With VP Henricks’s retirement, Caterpillar cuts more jobs in consolidation of tech, R&D efforts

Updated Oct 26, 2016

Caterpillar 308E2 VAB excavator 10Following a 35-year career with the company, Gwenne Henricks, vice president for the Caterpillar Product Development & Global Technology Division, has announced she will retire from the company.

Henricks is the third Cat VP to retire in the last year. Former mining VP Chris Curfman announced his retirement in September and in February former Electric Power Division VP Steve Niehaus announced his own.

RELATED >> Cat to end track drill production, intends to sell room and pillar underground mining machines

Henricks’s retirement will take effect September 1, at which point Cat has announced that it will consolidate the PD> and Advanced Component & System Division (ACSD) teams, bringing all of its technology and R&D efforts into one new division.

Consolidations also followed the previous two VP retirements. With Curfman’s retirement at the end of 2015, the Mining Sales and Support Division he led was integrated into the existing Global Mining machine business division. And when Niehaus stepped down from his position June 1, Cat consolidated the EP division with the Marine & Petroleum Power Divisions.


Though the company has not provided specific figures, the consolidation will bring “significant” job cuts with it, according to Resource Industries group president Denise Johnson.

The consolidation is part of Cat’s ongoing cost reduction program. Announced in September, the company hopes to save $1.5 billion annually over the next few years through the reduction of thousands of jobs from its global workforce and the closing and consolidation of up to 20 facilities.

In the last year, the company has cut more than 14,000 employees from its global workforce. Nearly 200 more job reductions are expected to come with Cat’s decision to discontinue production of track drills and intent to sell off its room and pillar underground mining machines.

“Gwenne has spent her entire career in engineering, product and business management, which made her the absolute right advocate and leader to deploy the Enterprise Technology Strategy and strengthen the global engineering talent pipeline,” Johnson said in a prepared statement. “She is one of the most collaborative leaders who’s always focused on what’s best for the enterprise—whether that’s defining and executing on a turnaround plan during her time as Industrial Power Systems Division vice president or as a critical member of the Tier 4 emissions rollout across Caterpillar’s extensive product line. I thank Gwenne for her commitment to this company for more than three decades, and I wish her only the best in her well-deserved retirement.”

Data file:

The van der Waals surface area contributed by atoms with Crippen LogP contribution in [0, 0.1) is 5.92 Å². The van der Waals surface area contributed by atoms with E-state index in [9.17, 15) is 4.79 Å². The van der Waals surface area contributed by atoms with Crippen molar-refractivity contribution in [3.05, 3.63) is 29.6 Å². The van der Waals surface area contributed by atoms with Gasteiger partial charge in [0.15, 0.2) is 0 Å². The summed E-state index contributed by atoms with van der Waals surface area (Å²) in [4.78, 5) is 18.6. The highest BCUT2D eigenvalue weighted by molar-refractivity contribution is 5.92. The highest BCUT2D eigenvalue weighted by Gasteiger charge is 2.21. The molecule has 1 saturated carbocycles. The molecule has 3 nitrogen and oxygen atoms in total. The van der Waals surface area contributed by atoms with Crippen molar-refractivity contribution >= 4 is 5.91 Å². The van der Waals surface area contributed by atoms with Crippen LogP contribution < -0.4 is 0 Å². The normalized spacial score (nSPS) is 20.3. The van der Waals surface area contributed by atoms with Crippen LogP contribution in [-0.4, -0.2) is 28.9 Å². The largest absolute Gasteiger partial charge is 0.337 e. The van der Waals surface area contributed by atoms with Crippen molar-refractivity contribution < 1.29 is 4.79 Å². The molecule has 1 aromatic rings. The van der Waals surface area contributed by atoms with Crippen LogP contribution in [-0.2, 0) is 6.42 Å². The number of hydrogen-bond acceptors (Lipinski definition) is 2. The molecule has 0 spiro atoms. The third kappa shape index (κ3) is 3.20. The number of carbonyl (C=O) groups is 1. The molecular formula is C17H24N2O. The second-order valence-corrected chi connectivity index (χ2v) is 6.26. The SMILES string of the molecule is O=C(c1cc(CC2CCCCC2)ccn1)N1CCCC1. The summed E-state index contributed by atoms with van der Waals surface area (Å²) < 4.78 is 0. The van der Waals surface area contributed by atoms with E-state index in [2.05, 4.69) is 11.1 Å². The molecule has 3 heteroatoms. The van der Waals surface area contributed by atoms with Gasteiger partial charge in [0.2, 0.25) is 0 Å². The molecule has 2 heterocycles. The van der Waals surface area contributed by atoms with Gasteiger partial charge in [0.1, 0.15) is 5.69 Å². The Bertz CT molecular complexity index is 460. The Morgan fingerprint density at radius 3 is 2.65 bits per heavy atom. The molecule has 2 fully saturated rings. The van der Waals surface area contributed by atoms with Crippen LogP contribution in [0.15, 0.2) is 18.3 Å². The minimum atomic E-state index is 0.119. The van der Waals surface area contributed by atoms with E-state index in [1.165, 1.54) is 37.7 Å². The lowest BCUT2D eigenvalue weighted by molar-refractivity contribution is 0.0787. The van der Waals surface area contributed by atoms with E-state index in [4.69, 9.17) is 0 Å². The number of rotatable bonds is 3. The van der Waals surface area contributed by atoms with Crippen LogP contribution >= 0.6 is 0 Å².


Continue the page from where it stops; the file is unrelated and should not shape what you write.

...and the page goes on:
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With Henricks’s exit, the new division will be led by current ACSD VP Jean Savage. Manufacturing functions within ACSD will be led by current ACSD Operations General Manager Steve Ferguson, who will report directly to Johnson.


“Jean’s role in leading the formation and development of this new organization will be critical in establishing how Caterpillar accelerates our global research, technology and product development strategies,” said Johnson. “The creation of this division will also deliver necessary efficiencies, which does mean continued and significant workforce reductions. While difficult, the streamlining at all levels of the company, including within the officer ranks, is necessary given the global market environment that is impacting the company’s business.”

Henricks joined Cat in 1981, was named VP with responsibility for the Electronics and Connected Worksite Division in 2007 and became VP of the Industrial Power Systems Division before the Board of Directors named her to her most recent position in 2012.

Henricks has both a bachelor’s degree in physics and a master’s degree in electrical engineering from Bradley University, a master’s in business administration from the University of Illinois and completed the Managing Engineering Design and Development Program at Carnegie Mellon University’s Bosch Institute.

Savage joined Cat subsidiary Progress Rail Services in 2002. In addition to nearly 30 years in the industry, Savage also spend nine years in the U.S. Army Reserves as a military intelligence officer. She holds a bachelor’s degree in electrical and computer engineering from the University of Cincinnati and a master’s degree in engineering management from the University of Dayton.